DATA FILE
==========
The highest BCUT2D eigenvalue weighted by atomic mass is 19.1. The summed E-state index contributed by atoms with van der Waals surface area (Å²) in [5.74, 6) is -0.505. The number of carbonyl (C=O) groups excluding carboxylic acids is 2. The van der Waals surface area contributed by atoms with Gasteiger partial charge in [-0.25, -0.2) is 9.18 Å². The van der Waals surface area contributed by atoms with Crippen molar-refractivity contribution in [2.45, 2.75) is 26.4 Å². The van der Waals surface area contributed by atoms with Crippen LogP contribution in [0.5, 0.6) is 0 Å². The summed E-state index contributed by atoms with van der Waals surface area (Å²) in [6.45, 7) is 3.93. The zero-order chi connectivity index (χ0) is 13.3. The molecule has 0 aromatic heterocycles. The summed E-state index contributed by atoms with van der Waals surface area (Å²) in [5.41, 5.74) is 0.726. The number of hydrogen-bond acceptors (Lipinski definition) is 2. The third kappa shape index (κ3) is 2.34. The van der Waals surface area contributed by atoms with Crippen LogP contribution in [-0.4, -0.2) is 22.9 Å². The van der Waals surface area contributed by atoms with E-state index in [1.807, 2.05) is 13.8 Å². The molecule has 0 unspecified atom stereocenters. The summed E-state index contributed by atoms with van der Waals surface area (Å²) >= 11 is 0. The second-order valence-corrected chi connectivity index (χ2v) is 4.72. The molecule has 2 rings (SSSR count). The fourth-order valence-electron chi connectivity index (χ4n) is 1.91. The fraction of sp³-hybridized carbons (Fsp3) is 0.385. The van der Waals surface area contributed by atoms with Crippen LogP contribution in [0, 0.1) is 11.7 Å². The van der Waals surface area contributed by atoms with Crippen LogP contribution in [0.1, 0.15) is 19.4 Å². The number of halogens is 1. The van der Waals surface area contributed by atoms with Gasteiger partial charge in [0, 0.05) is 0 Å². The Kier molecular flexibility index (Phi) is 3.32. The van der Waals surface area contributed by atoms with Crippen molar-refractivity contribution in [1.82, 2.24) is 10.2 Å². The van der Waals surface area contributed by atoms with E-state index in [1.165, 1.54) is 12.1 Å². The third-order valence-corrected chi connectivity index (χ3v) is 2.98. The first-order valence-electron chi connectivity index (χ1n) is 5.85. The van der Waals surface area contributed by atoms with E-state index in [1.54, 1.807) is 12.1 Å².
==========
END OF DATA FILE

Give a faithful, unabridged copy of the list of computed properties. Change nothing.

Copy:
The highest BCUT2D eigenvalue weighted by atomic mass is 19.1. The summed E-state index contributed by atoms with van der Waals surface area (Å²) in [5.74, 6) is -0.505. The number of carbonyl (C=O) groups excluding carboxylic acids is 2. The van der Waals surface area contributed by atoms with Gasteiger partial charge in [-0.25, -0.2) is 9.18 Å². The van der Waals surface area contributed by atoms with Crippen molar-refractivity contribution in [2.45, 2.75) is 26.4 Å². The van der Waals surface area contributed by atoms with Crippen LogP contribution in [0.5, 0.6) is 0 Å². The summed E-state index contributed by atoms with van der Waals surface area (Å²) in [6.45, 7) is 3.93. The zero-order chi connectivity index (χ0) is 13.3. The molecule has 0 aromatic heterocycles. The summed E-state index contributed by atoms with van der Waals surface area (Å²) in [5.41, 5.74) is 0.726. The number of hydrogen-bond acceptors (Lipinski definition) is 2. The third kappa shape index (κ3) is 2.34. The van der Waals surface area contributed by atoms with Crippen LogP contribution in [-0.4, -0.2) is 22.9 Å². The van der Waals surface area contributed by atoms with E-state index in [1.807, 2.05) is 13.8 Å². The molecule has 0 unspecified atom stereocenters. The summed E-state index contributed by atoms with van der Waals surface area (Å²) >= 11 is 0. The second-order valence-corrected chi connectivity index (χ2v) is 4.72. The molecule has 2 rings (SSSR count). The fourth-order valence-electron chi connectivity index (χ4n) is 1.91. The fraction of sp³-hybridized carbons (Fsp3) is 0.385. The van der Waals surface area contributed by atoms with Crippen LogP contribution in [0, 0.1) is 11.7 Å². The van der Waals surface area contributed by atoms with Crippen LogP contribution in [0.1, 0.15) is 19.4 Å². The number of halogens is 1. The van der Waals surface area contributed by atoms with Gasteiger partial charge in [0, 0.05) is 0 Å². The Kier molecular flexibility index (Phi) is 3.32. The van der Waals surface area contributed by atoms with Crippen molar-refractivity contribution in [1.82, 2.24) is 10.2 Å². The van der Waals surface area contributed by atoms with E-state index in [1.165, 1.54) is 12.1 Å². The third-order valence-corrected chi connectivity index (χ3v) is 2.98. The first-order valence-electron chi connectivity index (χ1n) is 5.85. The van der Waals surface area contributed by atoms with E-state index in [1.54, 1.807) is 12.1 Å².